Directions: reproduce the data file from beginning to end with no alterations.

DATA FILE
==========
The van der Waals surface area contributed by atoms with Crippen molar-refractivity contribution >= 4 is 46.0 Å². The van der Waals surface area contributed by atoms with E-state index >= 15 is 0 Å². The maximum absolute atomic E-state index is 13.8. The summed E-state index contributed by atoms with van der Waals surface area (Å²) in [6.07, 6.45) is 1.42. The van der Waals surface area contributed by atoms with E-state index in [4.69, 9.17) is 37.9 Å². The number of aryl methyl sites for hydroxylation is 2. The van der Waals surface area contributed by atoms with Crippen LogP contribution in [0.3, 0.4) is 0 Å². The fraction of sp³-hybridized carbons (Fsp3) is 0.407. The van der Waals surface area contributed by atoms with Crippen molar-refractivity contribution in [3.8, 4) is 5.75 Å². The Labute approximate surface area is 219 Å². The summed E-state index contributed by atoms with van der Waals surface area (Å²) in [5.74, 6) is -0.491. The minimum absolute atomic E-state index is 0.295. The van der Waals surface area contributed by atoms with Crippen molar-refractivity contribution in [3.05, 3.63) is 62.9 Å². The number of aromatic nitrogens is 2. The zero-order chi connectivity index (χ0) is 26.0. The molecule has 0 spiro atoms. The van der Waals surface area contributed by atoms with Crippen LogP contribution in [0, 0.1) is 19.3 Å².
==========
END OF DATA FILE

The van der Waals surface area contributed by atoms with Crippen molar-refractivity contribution >= 4 is 46.0 Å². The van der Waals surface area contributed by atoms with E-state index >= 15 is 0 Å². The maximum absolute atomic E-state index is 13.8. The summed E-state index contributed by atoms with van der Waals surface area (Å²) in [6.07, 6.45) is 1.42. The van der Waals surface area contributed by atoms with E-state index in [4.69, 9.17) is 37.9 Å². The number of aryl methyl sites for hydroxylation is 2. The van der Waals surface area contributed by atoms with Crippen LogP contribution in [0.3, 0.4) is 0 Å². The fraction of sp³-hybridized carbons (Fsp3) is 0.407. The van der Waals surface area contributed by atoms with Crippen molar-refractivity contribution in [3.8, 4) is 5.75 Å². The Labute approximate surface area is 219 Å². The summed E-state index contributed by atoms with van der Waals surface area (Å²) in [5.74, 6) is -0.491. The minimum absolute atomic E-state index is 0.295. The van der Waals surface area contributed by atoms with Crippen molar-refractivity contribution in [3.05, 3.63) is 62.9 Å². The number of aromatic nitrogens is 2. The zero-order chi connectivity index (χ0) is 26.0. The molecule has 0 spiro atoms. The van der Waals surface area contributed by atoms with Crippen LogP contribution in [0, 0.1) is 19.3 Å².